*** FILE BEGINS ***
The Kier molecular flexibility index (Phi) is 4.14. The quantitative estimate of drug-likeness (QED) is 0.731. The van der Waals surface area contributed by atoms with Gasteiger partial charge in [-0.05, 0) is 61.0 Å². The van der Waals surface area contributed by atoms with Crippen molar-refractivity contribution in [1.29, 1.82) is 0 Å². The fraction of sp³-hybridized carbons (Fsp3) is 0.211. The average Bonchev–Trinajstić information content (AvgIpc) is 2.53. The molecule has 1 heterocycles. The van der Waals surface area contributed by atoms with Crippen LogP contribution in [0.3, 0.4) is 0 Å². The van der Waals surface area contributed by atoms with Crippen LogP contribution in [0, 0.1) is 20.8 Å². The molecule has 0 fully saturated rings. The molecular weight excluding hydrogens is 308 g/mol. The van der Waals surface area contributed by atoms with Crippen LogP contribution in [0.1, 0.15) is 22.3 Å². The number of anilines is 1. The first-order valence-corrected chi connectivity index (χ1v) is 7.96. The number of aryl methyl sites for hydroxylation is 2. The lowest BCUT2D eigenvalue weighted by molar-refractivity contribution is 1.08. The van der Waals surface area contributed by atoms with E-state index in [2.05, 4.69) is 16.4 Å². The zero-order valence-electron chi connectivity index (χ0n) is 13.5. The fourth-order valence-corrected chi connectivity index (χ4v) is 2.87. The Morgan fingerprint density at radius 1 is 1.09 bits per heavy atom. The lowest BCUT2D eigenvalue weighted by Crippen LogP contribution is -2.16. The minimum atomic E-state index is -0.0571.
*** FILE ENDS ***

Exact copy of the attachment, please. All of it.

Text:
The Kier molecular flexibility index (Phi) is 4.14. The quantitative estimate of drug-likeness (QED) is 0.731. The van der Waals surface area contributed by atoms with Gasteiger partial charge in [-0.05, 0) is 61.0 Å². The van der Waals surface area contributed by atoms with Crippen molar-refractivity contribution in [1.29, 1.82) is 0 Å². The fraction of sp³-hybridized carbons (Fsp3) is 0.211. The average Bonchev–Trinajstić information content (AvgIpc) is 2.53. The molecule has 1 heterocycles. The van der Waals surface area contributed by atoms with Crippen LogP contribution in [0.3, 0.4) is 0 Å². The van der Waals surface area contributed by atoms with Crippen LogP contribution in [0, 0.1) is 20.8 Å². The molecule has 0 fully saturated rings. The molecular weight excluding hydrogens is 308 g/mol. The van der Waals surface area contributed by atoms with Crippen LogP contribution in [0.1, 0.15) is 22.3 Å². The number of anilines is 1. The first-order valence-corrected chi connectivity index (χ1v) is 7.96. The number of aryl methyl sites for hydroxylation is 2. The lowest BCUT2D eigenvalue weighted by molar-refractivity contribution is 1.08. The van der Waals surface area contributed by atoms with E-state index in [2.05, 4.69) is 16.4 Å². The zero-order valence-electron chi connectivity index (χ0n) is 13.5. The fourth-order valence-corrected chi connectivity index (χ4v) is 2.87. The Morgan fingerprint density at radius 1 is 1.09 bits per heavy atom. The lowest BCUT2D eigenvalue weighted by Crippen LogP contribution is -2.16. The minimum atomic E-state index is -0.0571.